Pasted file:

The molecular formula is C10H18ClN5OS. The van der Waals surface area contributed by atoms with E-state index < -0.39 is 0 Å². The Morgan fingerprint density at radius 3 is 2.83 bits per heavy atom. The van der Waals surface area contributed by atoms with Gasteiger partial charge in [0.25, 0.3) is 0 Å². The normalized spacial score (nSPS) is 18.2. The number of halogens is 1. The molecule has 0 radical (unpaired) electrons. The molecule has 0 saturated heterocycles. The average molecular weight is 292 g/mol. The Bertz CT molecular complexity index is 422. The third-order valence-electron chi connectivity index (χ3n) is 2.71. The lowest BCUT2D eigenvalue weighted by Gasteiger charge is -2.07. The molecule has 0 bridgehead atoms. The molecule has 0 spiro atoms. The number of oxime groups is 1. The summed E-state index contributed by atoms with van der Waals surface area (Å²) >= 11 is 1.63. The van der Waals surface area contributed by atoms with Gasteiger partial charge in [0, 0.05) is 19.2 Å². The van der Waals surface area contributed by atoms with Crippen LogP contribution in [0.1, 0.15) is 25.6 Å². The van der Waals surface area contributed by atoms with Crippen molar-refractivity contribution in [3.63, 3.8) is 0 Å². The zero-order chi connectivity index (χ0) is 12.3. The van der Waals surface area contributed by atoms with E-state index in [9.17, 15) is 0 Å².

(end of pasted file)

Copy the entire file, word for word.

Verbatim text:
The molecular formula is C10H18ClN5OS. The van der Waals surface area contributed by atoms with E-state index < -0.39 is 0 Å². The Morgan fingerprint density at radius 3 is 2.83 bits per heavy atom. The van der Waals surface area contributed by atoms with Gasteiger partial charge in [0.25, 0.3) is 0 Å². The normalized spacial score (nSPS) is 18.2. The number of halogens is 1. The molecule has 0 radical (unpaired) electrons. The molecule has 0 saturated heterocycles. The average molecular weight is 292 g/mol. The Bertz CT molecular complexity index is 422. The third-order valence-electron chi connectivity index (χ3n) is 2.71. The lowest BCUT2D eigenvalue weighted by Gasteiger charge is -2.07. The molecule has 0 bridgehead atoms. The molecule has 0 spiro atoms. The number of oxime groups is 1. The summed E-state index contributed by atoms with van der Waals surface area (Å²) >= 11 is 1.63. The van der Waals surface area contributed by atoms with Gasteiger partial charge in [0, 0.05) is 19.2 Å². The van der Waals surface area contributed by atoms with Crippen LogP contribution in [0.1, 0.15) is 25.6 Å². The van der Waals surface area contributed by atoms with Crippen molar-refractivity contribution in [3.63, 3.8) is 0 Å². The zero-order chi connectivity index (χ0) is 12.3. The van der Waals surface area contributed by atoms with E-state index in [9.17, 15) is 0 Å².